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Special requests and the quiddity of a restaurant dish

... when do special requests go too far as to essentially strip away what a dish is all about?

For example, at lunch today in a rather tight and crowded setting I could clearly overhear what the table next to us was ordering.

The entree in question was a pecan-crusted salmon, with couscous, sweet corn and ginger shallots.

The gentleman ordering this dish asked that the pecan crust be served on the side, white pilaf be substituted for the couscous and if there werer other veggies available instead of the corn and shallots (he got instead what the server called "a grilled medley").

Ok, now I understand not liking certain items or preferring the dressing on the side, etc., but what this person did was essentially re-make the dish.

The only resemblance to the original was the salmon!

At that point, why not just request the kitchen to grill up a piece of salmon with some veggies.

Anyone out there have a tendency to make extreme requests? If so, I'd like to get your thinking on it.

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  1. Personally, I never order something and ask that everything be changed. If I want salmon and don't like the accompanyments, I order something else which has all the ingredients of my liking. The chef has obviously thought through what combinations he /she wants to serve. Why not respect that.
    My husband and another dining companion ordered a lobster special and asked that it be served without the sauce. I said, it won;t be good without the sauce. Sure enoough, they complained that it was not good. Give me a break. It is like the people who murder recipes by substituting half of the ingredients = which is fine so long as you don't then complaint that the recipe didn't work!

    1 Reply
    1. re: emilief

      Yeh, I agree. I remember eating with someone who asked that the anchovies and something else be omitted from the sauce. OK, fine. But then the person spent most of the meal complaining abouut how the sauce really wasn't very good. Duh?!?!?!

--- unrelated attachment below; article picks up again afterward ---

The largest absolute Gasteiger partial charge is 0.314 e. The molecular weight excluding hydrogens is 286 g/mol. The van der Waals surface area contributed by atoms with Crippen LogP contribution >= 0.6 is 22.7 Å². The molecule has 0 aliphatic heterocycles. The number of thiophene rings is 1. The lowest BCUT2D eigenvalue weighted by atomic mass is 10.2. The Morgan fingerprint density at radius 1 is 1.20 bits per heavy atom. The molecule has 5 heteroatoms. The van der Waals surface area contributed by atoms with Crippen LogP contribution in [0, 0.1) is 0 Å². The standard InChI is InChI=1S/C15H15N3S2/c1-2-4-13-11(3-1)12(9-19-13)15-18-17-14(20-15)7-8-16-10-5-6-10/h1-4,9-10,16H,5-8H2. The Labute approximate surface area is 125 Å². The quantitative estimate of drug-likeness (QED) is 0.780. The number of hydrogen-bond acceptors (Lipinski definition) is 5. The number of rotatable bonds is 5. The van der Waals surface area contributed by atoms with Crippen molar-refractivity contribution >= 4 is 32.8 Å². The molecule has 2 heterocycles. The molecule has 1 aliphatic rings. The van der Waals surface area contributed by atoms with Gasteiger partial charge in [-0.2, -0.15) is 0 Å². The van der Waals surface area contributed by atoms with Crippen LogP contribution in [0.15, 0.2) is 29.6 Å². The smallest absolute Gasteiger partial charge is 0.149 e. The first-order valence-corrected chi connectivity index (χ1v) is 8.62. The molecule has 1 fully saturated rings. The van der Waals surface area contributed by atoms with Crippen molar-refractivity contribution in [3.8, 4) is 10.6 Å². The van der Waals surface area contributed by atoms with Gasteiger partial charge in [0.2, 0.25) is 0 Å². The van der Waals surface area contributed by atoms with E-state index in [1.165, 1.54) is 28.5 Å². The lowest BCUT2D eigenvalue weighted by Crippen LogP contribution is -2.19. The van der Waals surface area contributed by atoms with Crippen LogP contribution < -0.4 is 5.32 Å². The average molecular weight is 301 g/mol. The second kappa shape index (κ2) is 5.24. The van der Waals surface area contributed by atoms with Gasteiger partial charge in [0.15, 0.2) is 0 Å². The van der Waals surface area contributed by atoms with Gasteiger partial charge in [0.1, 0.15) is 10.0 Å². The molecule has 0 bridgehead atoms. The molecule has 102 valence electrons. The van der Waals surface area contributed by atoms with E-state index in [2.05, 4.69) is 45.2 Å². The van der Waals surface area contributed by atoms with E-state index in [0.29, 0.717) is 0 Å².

When I eat out, I want to taste what someone thinks is a great meal; it doesn't seem fair to the chef to reconfigure the dish. And certainly if I did suggest changes, I would shut up about the result if it wasn't as savory as I wanted.

      ed

    2. When I met my husband's son for the first time, we were in a neighborhood Italian restaurant. He ordered "Veal Parmesan, sauce on the side, no cheese". I asked why he didn't just order a veal cutlet and the answer was that he liked Veal Parmesan better. ??????

      Certainly a case can be made for someone with an allergy or religious prohibition requesting that the shellfish be omitted from a dish but that is completely different from ordering Sole Dieppoise without the traditional garnish.

      For some, it is a control issue that is thinly disguised under the label of Food Likes & Dislikes.

      1. I can not define pornography, but I know when I see it. So said our Supreme Court. Likewise this is hard to define. Sause on side, no prob, swap the veggie, no biggie, rice for potato, still on this side of the line, light on the oil and butter, totally acceptable. Asking for a total change in the prep versus the plating process is where I think it would cross the line.

        Love the chick parm post.

        1. I think one request for alteration should be the limit. Either crust on side OR sub rice OR sub veg, NOT all three.
          Occasionally I'll ask for no onions, like on a pizza, not like pick them out of the stew for me. Also acceptable can be the 'I'd like the halibut with the tuna prep', i.e. just switching the protein for a different set of sides that already go together with something else, not picking and choosing from all over the menu, or asking for things that aren't on the menu.

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